Robert: To me, that was the hardest part to fixing a gun I’d never seen: taking it apart and putting it back together the first time because they all have idiosyncrasies. You take out the wrong part first and it makes it harder. But once I get it apart I don’t have any problem fixing it because I know what it needs. I can figure it out real quick. That’s why I am as good as I am. I’m good at diagnosis and that’s what any good gunsmith has to be, good at diagnosis.
Gene: A lot of people ask: how much space do you really need to do gunsmithing?
Robert: My first gun shop, when I was a kid in high school, was an old chicken coop. It was about 8’x11’ with a dirt floor. I don’t recommend that because when you drop a part on a dirt floor full of chicken droppings, boy, it’s gone. I would say that probably 8’ x 10’ for a one man shop is enough except you need some place to put the gun racks for the guns to be worked on, guns that are finished, and guns waiting for parts. So maybe 10’ x 10’ or 8’ x 12’ or 14’.
Gene: Ken, your right-hand man, works with you. You guys put through a lot of guns in a month.
Robert: We do between 10,000 and 14,000 a year.
Gene: You’re working out of a fairly small shop, a very efficient shop but what size is it?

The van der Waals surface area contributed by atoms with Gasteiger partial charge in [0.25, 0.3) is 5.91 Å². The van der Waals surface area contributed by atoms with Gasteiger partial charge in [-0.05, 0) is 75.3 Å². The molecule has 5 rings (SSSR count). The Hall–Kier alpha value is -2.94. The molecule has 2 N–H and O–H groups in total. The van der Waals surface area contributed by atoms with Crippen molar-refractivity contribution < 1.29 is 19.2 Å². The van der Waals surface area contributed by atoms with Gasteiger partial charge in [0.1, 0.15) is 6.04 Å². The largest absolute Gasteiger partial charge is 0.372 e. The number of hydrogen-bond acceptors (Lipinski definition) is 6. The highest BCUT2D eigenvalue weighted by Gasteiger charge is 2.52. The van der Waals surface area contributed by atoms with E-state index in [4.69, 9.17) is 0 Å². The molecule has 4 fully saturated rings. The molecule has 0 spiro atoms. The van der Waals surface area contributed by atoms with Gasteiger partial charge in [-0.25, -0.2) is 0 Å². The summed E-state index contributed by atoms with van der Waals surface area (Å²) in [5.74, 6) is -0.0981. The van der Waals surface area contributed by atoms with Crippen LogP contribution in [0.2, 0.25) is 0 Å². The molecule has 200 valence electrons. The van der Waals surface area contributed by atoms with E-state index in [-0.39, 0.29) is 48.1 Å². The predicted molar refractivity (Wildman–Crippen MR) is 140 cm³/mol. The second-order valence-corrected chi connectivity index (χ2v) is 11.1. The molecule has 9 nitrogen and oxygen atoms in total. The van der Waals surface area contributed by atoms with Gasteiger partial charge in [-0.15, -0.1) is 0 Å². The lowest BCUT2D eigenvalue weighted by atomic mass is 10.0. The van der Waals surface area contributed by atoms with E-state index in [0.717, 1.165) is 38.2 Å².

Robert: 8 x 24.
Gene: You don’t need a lot of space.
At this point during the interview, AGI students were given the opportunity to ask questions.
Gene: We’ve got a couple of questions from students: Joel Howard, a master gunsmithing student. Did you have any experience before you got involved with us?
Joel: I had machining experience. 38 years ago I went to school to be a machinist, then went to work for the government and I never used what I learned. But I’ve had a lathe and a milling machine for many years. I retired last January and I looked around to see what was available because I had to have something to do. I’m only 58 years old. My wife suggested I look into correspondence and video courses. I came across an ad in a Brownells catalog for some of your videos. I also am an AGA member and I’d seen your ad in there so I thought “well, I’ll give it a shot.” I watched the introductory tape and it interested me, started buying more tapes and then I decided to buy the Master Gunsmithing course.